District councils to vote on ‘important’ cross-party environmental measures
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A raft of important environmental measures which aim to protect and strengthen biodiversity are going to be voted on by Mid Suffolk and Babergh District councils’ cabinet members next week.
The two councils are due to meet separately on November 9 to consider the proposals which were developed by a cross-party task force.
They have been created following the extensive work of a biodiversity task force, made up of councillors from all political parties, with advice from experts.
The action plan will link with the councils’ Carbon Reduction Management Plan, and will play a crucial role in fulfilling their ambitions of becoming carbon neutral by 2030.
Elisabeth Malvisi, Babergh District Council’s cabinet member for environment, said:“We recognise the increasing pace with which our natural habitat is being lost and that it too, has now become a biodiversity emergency.
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“If approved, these proposals will support us in our ambition to strengthen our biodiversity at a local level, while working towards making Suffolk the greenest county.
“We know our natural environment, and the outdoors, is of great importance to the health and wellbeing of us all, especially during this time. These plans are one of many ways in which we’re making sure our district remains a place we’re proud to call home for generations to come.”
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Jessica Fleming, Mid Suffolk District Council’s cabinet member for environment, said: “These proposals layout the next steps for us, and Babergh, towards our ambition to achieve biodiversity net gain, and strengthen and enhance our wildlife sites and open spaces.
“They are the result of lots of hard work and cross-party collaboration; and will build on the actions set out in our Carbon Reduction Management Plan to help us achieve our ambition of carbon neutrality by 2030.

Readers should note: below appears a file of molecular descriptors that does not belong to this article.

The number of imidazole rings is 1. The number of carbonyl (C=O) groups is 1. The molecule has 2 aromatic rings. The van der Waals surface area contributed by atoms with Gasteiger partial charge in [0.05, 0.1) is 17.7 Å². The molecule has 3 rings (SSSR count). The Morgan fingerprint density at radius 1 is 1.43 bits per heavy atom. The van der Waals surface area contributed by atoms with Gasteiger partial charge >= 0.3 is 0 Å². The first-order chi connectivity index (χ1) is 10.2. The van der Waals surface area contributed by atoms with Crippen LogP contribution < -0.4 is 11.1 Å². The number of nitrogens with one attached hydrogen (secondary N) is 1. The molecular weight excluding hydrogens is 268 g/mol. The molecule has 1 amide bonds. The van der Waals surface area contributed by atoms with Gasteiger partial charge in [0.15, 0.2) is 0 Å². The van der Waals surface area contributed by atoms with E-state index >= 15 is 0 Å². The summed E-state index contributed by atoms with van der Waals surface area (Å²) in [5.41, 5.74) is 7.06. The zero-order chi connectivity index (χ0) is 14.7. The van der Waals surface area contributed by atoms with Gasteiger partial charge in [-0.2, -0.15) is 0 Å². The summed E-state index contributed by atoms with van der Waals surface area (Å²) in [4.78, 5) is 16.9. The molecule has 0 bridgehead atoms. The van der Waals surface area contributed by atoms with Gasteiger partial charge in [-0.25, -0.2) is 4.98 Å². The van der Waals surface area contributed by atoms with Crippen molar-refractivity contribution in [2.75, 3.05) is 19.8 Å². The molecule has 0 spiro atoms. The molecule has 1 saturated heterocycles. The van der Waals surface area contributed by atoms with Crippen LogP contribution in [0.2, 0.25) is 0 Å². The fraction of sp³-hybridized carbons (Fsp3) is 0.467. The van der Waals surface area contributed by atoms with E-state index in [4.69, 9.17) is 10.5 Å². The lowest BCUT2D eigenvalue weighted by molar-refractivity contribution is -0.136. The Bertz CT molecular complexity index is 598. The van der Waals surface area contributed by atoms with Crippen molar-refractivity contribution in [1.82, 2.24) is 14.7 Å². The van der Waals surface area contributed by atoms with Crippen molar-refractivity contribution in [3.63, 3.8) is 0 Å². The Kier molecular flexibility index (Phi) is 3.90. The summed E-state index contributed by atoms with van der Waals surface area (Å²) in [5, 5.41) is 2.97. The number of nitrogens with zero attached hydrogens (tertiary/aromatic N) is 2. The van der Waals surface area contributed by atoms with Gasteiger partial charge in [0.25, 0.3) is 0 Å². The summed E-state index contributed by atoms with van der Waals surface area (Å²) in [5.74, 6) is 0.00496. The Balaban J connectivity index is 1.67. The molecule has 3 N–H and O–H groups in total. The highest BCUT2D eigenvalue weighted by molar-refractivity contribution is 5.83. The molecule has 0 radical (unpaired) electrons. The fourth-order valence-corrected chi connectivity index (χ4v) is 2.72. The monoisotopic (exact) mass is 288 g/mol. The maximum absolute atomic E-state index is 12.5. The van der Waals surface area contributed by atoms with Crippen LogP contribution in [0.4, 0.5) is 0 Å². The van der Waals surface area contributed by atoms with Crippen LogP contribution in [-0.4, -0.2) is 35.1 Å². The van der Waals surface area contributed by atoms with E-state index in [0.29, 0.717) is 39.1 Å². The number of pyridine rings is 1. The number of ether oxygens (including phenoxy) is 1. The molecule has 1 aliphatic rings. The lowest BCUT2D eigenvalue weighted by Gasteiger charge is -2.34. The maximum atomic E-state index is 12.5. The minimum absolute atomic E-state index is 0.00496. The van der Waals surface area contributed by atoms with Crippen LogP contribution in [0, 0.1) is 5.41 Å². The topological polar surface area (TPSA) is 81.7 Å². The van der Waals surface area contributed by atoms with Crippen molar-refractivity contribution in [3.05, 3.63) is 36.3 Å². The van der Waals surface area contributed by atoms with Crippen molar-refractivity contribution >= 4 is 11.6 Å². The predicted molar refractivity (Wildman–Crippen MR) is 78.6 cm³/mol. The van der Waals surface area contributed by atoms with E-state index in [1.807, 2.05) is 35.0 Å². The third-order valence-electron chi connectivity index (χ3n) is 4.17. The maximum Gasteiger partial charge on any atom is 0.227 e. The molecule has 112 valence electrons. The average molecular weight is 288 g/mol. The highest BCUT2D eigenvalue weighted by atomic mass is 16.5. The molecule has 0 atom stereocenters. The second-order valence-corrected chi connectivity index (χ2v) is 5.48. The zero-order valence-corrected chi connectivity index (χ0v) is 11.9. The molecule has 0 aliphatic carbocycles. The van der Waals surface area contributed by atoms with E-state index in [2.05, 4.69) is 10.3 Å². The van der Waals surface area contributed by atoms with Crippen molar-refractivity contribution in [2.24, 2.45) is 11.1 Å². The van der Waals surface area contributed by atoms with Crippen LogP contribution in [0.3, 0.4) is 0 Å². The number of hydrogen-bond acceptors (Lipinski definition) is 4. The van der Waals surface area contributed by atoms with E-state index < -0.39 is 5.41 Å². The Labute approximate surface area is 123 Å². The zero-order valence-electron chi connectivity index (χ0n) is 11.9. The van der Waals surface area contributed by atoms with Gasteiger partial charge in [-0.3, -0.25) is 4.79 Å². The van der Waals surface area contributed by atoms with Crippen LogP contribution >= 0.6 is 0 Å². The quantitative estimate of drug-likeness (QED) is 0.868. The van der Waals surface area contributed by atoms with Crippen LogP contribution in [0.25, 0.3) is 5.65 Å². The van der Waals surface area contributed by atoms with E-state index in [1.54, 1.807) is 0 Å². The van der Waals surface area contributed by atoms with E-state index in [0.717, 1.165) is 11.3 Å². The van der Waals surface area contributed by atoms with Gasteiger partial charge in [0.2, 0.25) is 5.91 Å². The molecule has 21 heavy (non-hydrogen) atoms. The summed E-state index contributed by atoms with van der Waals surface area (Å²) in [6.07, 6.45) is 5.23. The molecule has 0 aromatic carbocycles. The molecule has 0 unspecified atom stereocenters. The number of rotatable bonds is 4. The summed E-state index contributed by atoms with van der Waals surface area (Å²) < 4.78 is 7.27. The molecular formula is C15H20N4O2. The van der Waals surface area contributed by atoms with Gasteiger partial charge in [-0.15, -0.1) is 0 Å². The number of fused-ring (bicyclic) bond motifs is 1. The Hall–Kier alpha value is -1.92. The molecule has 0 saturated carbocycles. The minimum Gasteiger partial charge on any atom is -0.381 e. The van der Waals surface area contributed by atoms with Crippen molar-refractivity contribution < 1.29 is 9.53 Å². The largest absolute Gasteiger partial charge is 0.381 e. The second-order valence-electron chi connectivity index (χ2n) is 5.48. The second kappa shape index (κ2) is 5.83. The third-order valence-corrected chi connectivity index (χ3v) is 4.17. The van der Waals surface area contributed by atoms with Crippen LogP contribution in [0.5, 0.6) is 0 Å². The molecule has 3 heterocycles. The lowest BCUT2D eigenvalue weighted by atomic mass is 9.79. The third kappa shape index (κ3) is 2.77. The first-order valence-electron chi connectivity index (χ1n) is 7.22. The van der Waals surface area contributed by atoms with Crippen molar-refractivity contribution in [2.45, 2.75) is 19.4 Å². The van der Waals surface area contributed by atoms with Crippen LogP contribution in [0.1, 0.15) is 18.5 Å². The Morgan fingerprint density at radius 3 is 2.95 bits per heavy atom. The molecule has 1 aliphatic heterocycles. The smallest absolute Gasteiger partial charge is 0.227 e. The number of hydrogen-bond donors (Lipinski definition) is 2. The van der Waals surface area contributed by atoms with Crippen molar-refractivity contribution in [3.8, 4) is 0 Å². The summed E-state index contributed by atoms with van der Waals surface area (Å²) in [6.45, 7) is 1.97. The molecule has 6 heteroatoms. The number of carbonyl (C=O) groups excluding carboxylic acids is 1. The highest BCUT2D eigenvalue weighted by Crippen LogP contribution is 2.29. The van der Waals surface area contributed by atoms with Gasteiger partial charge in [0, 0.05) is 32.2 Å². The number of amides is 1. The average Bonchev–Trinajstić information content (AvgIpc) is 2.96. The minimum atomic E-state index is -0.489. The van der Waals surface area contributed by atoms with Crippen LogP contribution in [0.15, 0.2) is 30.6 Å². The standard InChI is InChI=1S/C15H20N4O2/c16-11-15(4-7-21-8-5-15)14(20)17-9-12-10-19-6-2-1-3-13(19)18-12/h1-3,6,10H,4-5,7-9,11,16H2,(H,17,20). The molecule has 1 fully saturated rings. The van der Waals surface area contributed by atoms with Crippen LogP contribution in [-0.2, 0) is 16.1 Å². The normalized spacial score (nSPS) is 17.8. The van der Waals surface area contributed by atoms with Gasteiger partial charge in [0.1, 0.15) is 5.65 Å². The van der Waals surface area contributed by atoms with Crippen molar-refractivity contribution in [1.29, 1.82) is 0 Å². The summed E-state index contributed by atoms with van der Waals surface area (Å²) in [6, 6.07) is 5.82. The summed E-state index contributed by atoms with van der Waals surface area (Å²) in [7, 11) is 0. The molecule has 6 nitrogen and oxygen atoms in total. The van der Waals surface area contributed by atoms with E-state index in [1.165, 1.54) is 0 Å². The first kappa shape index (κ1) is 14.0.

“While we have an important role to play, so do our residents. I’d encourage everyone who can to take even small steps to improve biodiversity, whether it’s by planting flowers, trying home composting or much more – it all adds up to make a difference.”
Headline proposals, which follow the climate emergency motions passed by both councils in 2019, include:
• Developing a wildlife network map. This would be to identify and create wildlife corridors, as well as tree and hedge planting areas to enhance connectivity, and improve management of local wildlife sites in the districts
• Working with town and parish councils and local communities to identify areas where trees and hedges can be planted
• Increasing hedge planting through the DEFRA hedge planting grant scheme, and helping to fund planting which isn’t eligible where possible
• Planting wildflower meadows to replace strict grass cutting regimes where suitable, to encourage bees and insects
• Developing a supplementary planning document linked to the Joint Local Plan, to strengthen protections for biodiversity, and set out the districts’ expectations in terms of design, landscaping and open space for new developments
• Exploring the possibility of a green burial site
Residents are also being encouraged to take action, however small, to increase biodiversity in their communities.
This includes things such as installing bird and bat boxes, planting flowers to attract bees, creating hedgehog corridors, and being biodiversity-conscious when gardening.
The councils’ Tree for Life scheme also continues to offer local parents a tree to celebrate the arrival of a child, or remember babies sadly lost.
The scheme will play an important role in the wider-districts’ biodiversity, using native, locally grown and sourced trees.